In any event, the market is as manic as ever — across bonds, stocks, currencies and commodities — and the consensus opinions on the direction of the economy are changing every few weeks or even days. To think that three weeks of gains in mortgage applications for new home purchases is barely noticeably up for three weeks in a row when they are down 40% from a year ago — and that year-ago level itself is down 30% year-on-year — is hardly something to get whipped up about.

The good news for us bond bulls is that it looks like the net speculative long position in the Chicago Board of Trade (CBOT) has been wiped out. The non-commercial accounts, who were betting against the downtrend in yields all year long, went net long 888,858 on 10-year T-note contracts as August drew to a close (just as yields were bottoming) and have since closed out their positions and are now flat — this should help eliminate one recent source of selling pressure. The commercial banks, however, are still net buyers and acting as sustained sources of support — buying a net $14 billion in the week leading up to the Labour Day weekend.

What about the equity market? It is fascinating to watch how emotions shift so suddenly. There is this view that the economy is turning some sort of corner — how can it not with the stock market rallying so much in September. Well, keep in mind how great the equity market behaved in the summer of 2000, the fall of 2007, the spring of 2008 and the fall of 2008 too — all huge headfakes. It doesn’t feel good to get head faked, but Mr. Market has made a living doing this to people.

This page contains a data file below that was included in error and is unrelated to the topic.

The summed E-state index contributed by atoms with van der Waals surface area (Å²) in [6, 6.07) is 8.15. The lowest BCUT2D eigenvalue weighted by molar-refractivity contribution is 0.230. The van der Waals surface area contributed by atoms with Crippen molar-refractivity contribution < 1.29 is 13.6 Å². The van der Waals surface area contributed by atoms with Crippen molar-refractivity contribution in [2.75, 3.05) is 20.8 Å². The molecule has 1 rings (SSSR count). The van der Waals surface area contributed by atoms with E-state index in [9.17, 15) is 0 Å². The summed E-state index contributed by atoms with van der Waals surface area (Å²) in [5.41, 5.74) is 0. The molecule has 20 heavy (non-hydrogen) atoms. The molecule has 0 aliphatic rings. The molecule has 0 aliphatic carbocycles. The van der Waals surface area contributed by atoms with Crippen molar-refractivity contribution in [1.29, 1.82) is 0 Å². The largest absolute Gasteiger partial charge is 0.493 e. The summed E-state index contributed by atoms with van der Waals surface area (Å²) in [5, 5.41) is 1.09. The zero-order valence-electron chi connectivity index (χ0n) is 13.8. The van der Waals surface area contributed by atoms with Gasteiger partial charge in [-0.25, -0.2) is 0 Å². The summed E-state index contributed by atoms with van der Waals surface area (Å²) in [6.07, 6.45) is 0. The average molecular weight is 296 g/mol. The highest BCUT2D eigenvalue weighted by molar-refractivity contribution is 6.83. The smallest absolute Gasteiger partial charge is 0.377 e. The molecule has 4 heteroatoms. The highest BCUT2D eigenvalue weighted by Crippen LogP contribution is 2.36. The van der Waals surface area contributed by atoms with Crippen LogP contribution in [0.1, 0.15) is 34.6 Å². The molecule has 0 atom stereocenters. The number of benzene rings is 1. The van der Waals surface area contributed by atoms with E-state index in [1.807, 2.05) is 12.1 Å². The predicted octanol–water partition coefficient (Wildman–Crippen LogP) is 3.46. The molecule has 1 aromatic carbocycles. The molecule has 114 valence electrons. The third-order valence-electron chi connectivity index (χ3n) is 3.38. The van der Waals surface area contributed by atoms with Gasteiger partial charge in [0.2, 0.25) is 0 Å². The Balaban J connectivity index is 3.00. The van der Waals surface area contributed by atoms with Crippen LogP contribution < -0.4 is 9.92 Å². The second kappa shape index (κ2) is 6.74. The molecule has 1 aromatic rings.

So we are at 1,109 on the S&P 500, still about 20% away from levels we would consider to be compelling value. Now, we don’t want to hurt anyone’s feelings by mentioning that we were also at 1,109 back on April 1, 1998 (no joke) but for the here-and-now this is also the same level the S&P 500 closed at back on November 16 of last year. That is 10 months of nothing and the general belief is that we are still in a bull market (now that is a joke). And, over that 10-month period of a do-nothing equity market, the S&P 500 has crossed above the 1,100 mark no fewer than 15 times. Talk about a meat-grinder. We seem to be stuck in this 1,050-1,130 band and it would seem to us as though the odds favour a break below rather than above that range. But we will avoid being dogmatic; be flexible and keep an open mind — if we are wrong, we will let Mr. Market be the arbiter to tell us so instead of some bullish Wall Street pundits. That is, if we do go to a new high (see more below) and how it is that we get to that high (the market internals — divergences to be exact).

From our vantage point, the worst close for the S&P 500 this year was the 1,022 level it hit back on July 2; it was just a year earlier that it was sitting at that level as positive ‘green shoots’ were being discounted by the market. So how, at this same level in early July, the market was pricing in a double-dip recession just doesn’t hold water. The same level that got people excited over a recovery a year ago all of a sudden becomes a level commensurate with a renewed economic downturn? Come again? More than likely, what happened during that slide off the late-April highs of 1,217 to that 1,022 nearby low in early July was the growing view — and an accurate one — that there was not going to be an “V” in the shape of whatever recovery we were going to experience. But to suggest that a “double dip” was ever really priced in despite all the rhetoric is just not true. We strongly believe that we will come back and revisit this one before too long.